pastry

Springtime at Omotesando Koffee. The small garden and old house make you feel like you’re on a country lane.

Omotesando Koffee の入口はとても素敵です。美味しいコーヒーが飲めるだけじゃなくて、小さい庭が四季を感じさせてくれます。春に、桜とモクレンが咲いていて、金属製の花瓶には毎週、違う花がいけてあります。おしゃれなお客さんは三年以上の常連で、バリスタオーナが東京に来る前に、大阪のカフェにも行きました。

This is the lovely entrance to Omotesando Koffee. It would be enough just being one of Tokyo’s best espresso coffee bars. O K also sells a single pastry that is eggy and square and incomparable. And O K has a micro-garden that is incredibly charming, with many traditional Japanese plants including maple and a lovely drooping cherry tree with long stemmed flowers.

The fashionable gentleman in the photo explained to me that he used to drink coffee at the Osaka coffee bar run by the same owner, before he moved to Tokyo three years ago. In the foreground is a lovely, metal sculpture and flower vase with understated petals.

Visiting Omotesando Koffee you feel like you’re on a country lane, not in the middle of a mega-city.

Garden Square in Nerima

Garden Square

Garden Square is located on an enormous plot of land in a quiet residential neighborhood in Nerima, Tokyo. Most of the land looks wild, and is used by a landscaping firm as its nursery. The owner also constructed a rustic chic modern building, with a pastry shop and flower and plant shop on the first floor, and an Italian restaurant on the second floor.

Garden Square

The back yard has a trellised vine, which on closer inspection, turned out to be a kiwi.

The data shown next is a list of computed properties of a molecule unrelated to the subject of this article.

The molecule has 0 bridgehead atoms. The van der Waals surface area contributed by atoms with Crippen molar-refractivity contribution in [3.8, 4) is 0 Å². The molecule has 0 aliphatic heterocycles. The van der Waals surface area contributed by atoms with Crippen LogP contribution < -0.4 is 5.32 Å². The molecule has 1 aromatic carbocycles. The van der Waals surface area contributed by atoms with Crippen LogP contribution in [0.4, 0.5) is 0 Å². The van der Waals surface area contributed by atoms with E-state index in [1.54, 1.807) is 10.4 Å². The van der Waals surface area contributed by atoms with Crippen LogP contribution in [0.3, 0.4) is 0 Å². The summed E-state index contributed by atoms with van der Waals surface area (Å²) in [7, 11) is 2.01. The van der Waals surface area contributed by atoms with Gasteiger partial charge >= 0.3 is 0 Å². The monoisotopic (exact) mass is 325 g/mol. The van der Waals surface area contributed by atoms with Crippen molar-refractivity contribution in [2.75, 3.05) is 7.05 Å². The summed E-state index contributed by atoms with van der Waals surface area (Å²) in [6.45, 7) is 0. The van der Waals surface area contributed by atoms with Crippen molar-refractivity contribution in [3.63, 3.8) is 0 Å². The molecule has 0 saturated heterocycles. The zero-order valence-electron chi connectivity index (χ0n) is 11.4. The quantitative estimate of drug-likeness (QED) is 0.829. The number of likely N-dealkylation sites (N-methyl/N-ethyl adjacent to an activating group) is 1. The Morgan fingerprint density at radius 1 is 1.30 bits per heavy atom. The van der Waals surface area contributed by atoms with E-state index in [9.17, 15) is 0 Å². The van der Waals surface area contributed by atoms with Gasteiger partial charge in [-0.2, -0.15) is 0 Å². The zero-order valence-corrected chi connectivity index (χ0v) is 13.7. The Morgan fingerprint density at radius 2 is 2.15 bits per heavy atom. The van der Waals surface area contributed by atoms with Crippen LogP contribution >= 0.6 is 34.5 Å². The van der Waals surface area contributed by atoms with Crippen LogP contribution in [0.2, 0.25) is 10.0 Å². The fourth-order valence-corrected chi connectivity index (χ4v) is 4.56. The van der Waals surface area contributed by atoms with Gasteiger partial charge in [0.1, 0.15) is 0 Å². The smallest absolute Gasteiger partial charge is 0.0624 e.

Kiwi in Garden Square

Across the street is an open wood structure with more plants for sale, open to passers-by.

Garden Square

Unfortunately, you cannot enter the nursery area. It is strange that this huge urban space appears more like a place for growing plants than retailing them.

Garden Square

French countryside in Ginza

Ginza pastry shop looks like French countryside

Walking in Tokyo always provides new discoveries. In Ginza, where global brands are housed in tall ultra-contemporary mid-rises, there are still small alleys and two story buildings. I was astounded to stumble upon this bakery housed in what seems the perfect simulation of the French countryside.

When Japanese set out to evoke a foreign scene, it is amazing how many details they add to create the perfect illusion. This bakery, Patisserie Qu’il fait bon, achieves its look with a simple two story structure with plentiful casement windows, a cobblestone driveway, and just slightly excessive exterior lighting. But perhaps even more effective is the landscaping: many layers of plants, all in pots, much like the humble gardens created by older ladies in countless residential streets. What makes this landscape at once bold and persuasive are the many layers, variety of colors that harmonize with the paint trim, and the assortment of metal and recycle wood plants with objects such as a rusted chair, a clock, some farm house wheels, and other bric-a-brac. I like how artfully “untamed” the landscape appears, despite being meticulously staged and styled.

Patisserie Qu'il fait bon